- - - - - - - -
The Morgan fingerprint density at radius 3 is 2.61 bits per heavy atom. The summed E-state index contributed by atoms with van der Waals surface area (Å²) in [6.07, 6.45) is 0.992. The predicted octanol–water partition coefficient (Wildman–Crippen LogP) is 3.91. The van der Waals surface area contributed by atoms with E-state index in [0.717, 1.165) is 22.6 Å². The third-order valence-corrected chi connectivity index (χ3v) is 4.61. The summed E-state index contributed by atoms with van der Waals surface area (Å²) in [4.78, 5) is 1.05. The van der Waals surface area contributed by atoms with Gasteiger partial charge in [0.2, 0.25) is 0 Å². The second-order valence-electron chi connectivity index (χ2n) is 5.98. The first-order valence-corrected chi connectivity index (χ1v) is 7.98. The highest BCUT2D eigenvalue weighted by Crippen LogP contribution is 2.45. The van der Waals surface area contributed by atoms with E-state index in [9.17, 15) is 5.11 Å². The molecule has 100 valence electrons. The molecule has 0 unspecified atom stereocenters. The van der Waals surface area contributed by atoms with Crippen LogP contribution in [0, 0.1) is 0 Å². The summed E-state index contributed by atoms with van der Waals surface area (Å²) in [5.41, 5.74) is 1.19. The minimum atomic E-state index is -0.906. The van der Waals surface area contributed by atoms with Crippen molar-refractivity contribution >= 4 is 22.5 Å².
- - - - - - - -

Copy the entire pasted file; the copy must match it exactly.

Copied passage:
The Morgan fingerprint density at radius 3 is 2.61 bits per heavy atom. The summed E-state index contributed by atoms with van der Waals surface area (Å²) in [6.07, 6.45) is 0.992. The predicted octanol–water partition coefficient (Wildman–Crippen LogP) is 3.91. The van der Waals surface area contributed by atoms with E-state index in [0.717, 1.165) is 22.6 Å². The third-order valence-corrected chi connectivity index (χ3v) is 4.61. The summed E-state index contributed by atoms with van der Waals surface area (Å²) in [4.78, 5) is 1.05. The van der Waals surface area contributed by atoms with Gasteiger partial charge in [0.2, 0.25) is 0 Å². The second-order valence-electron chi connectivity index (χ2n) is 5.98. The first-order valence-corrected chi connectivity index (χ1v) is 7.98. The highest BCUT2D eigenvalue weighted by Crippen LogP contribution is 2.45. The van der Waals surface area contributed by atoms with E-state index in [9.17, 15) is 5.11 Å². The molecule has 100 valence electrons. The molecule has 0 unspecified atom stereocenters. The van der Waals surface area contributed by atoms with Crippen LogP contribution in [0, 0.1) is 0 Å². The summed E-state index contributed by atoms with van der Waals surface area (Å²) in [5.41, 5.74) is 1.19. The minimum atomic E-state index is -0.906. The van der Waals surface area contributed by atoms with Crippen molar-refractivity contribution >= 4 is 22.5 Å².